As an example, a few years ago California passed a law requiring schools to permit transgender students to use the restroom or locker room of their preferred gender, regardless of their anatomical sex. The new law defined sex as “gender related appearance and behavior whether or not stereotypically associated with the person’s assigned sex at birth.” Notice the assumption that a person’s sex is “assigned,” as though it were purely arbitrary instead of an anatomical fact.

In short, postmodernism treats physical anatomy as insignificant, inconsequential, and completely irrelevant to gender identity. This is a devastatingly disrespectful view of the physical body.

Christians must make the case that a biblical worldview affirms a much higher view of the body than any secular view. It offers the radically positive teaching of a Creator who actually likes matter because he created it—a God who affirms our material, biological, sexual nature. Whereas secular views are inevitably dehumanizing, Christianity supports a high and holistic view of the human person.

Nancy Pearcey’s latest book is Saving Leonardo, on which this article is based. She is also the author of the best-selling, award-winning Total Truth: Liberating Christianity from its Cultural Captivity. Pearcey currently teaches at Rivendell Sanctuary. Her feature article, “Sex, Lies, and Secularism” on which this post is based appears in the Volume 34, No. 4 issue of the Christian Research Journal (a 6-issue subscription is $39.50). To read the full article, please subscribe or renew your subscription or give a gift subscription

Nancy Pearcy will be joining Hank Hanegraaff on the Bible Answer Man broadcast on August 9, 2011! Tune in at 6PM ET at our website, www.equip.org!

Apologetics, Journal Topics

Engaging Skeptics

When is the last time you had a meaningful discussion with a skeptic? How many non-believers are you in conversation with on a regular basis?

It’s amazing to me how we often get so excited about learning apologetics that we forget to practice it! Pastor Dan Kimball wrote an article for my book Apologetics for a New Generation called, “A Different Kind of Apologist.” Dan describes how when he first became a Christian he became motivated to learn as much apologetics as possible. He went to apologetics conferences, studied books on defending the faith, and even started an apologetics club at his church.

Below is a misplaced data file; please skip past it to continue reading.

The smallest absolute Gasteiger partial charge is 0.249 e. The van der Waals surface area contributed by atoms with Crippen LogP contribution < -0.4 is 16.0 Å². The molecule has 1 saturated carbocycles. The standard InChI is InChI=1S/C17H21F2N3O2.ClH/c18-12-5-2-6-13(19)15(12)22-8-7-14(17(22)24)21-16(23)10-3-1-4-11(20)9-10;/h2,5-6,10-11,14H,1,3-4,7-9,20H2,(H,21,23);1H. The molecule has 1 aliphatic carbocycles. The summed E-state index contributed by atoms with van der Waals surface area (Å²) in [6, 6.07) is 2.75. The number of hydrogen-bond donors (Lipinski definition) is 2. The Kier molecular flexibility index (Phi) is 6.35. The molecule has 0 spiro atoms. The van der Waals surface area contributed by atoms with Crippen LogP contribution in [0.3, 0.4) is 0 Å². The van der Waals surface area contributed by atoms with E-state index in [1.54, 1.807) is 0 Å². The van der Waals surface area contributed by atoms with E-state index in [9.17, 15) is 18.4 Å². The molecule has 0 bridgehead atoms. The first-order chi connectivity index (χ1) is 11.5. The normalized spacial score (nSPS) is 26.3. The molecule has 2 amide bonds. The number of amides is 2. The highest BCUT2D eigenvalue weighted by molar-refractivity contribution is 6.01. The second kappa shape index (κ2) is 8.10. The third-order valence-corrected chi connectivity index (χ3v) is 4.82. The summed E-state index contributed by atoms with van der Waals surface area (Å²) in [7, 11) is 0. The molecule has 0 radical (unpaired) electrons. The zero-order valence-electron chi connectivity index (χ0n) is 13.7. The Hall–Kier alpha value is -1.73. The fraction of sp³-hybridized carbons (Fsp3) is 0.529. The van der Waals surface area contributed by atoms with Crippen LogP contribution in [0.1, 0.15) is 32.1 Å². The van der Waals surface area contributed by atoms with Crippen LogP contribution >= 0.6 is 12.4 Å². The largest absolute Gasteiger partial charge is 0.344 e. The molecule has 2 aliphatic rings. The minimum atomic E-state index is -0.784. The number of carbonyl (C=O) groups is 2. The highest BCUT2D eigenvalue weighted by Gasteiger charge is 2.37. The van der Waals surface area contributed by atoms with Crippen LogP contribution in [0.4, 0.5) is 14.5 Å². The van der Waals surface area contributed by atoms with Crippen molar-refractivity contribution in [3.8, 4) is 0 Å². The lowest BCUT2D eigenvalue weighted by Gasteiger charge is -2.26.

As many people would put it today, Dan was “fired up” about his faith. But ironically, the more he learned apologetics the less he actually practiced it with non-believers. In other words, the more head knowledge he gained the less he actually used it. How ironic! Sadly, this happens all the time in the church, especially to apologists (of which I count myself).

We simply cannot let this happen. We need to step out of our comfort zones and engage a non-believing world. Recently I did just this. I actually invited myself to sit on the “hot seat” for a local freethinking group in southern California. I was definitely nervous, but it ended up being one of the best experiences of my life. I made some new friends, broke down some misconceptions, and had a chance to share my faith with 20 skeptics.

I was quite surprised at how eagerly they welcomed me. They were amazed that a Christian was willing to come to their group and they treated me with appreciation and respect. I can’t promise that it will always be like this. But we only know if we try. So, I leave with the question again—When is the last time you had a meaningful discussion with a skeptic? How many non-believers are you in conversation with on a regular basis?

Sean McDowell graduated summa cum laude from Talbot Theological Seminary with a double Master’s degree in Philosophy and Theology. He teaches Bible at Capistrano Valley Christian Schools, is a nationally recognized speaker, and has authored many articles and books, including Is God Just and Human Invention, Apologetics for a New Generation, and Ethics: Being Bold in a Whatever World. This blog post is based on his article “What Skeptics Want Christians to Know” in the Volume 34, No. 3 issue of the Christian Research Journal (a 6-issue subscription is $39.50). To read the full article, please subscribe or renew your subscription or give a gift subscription.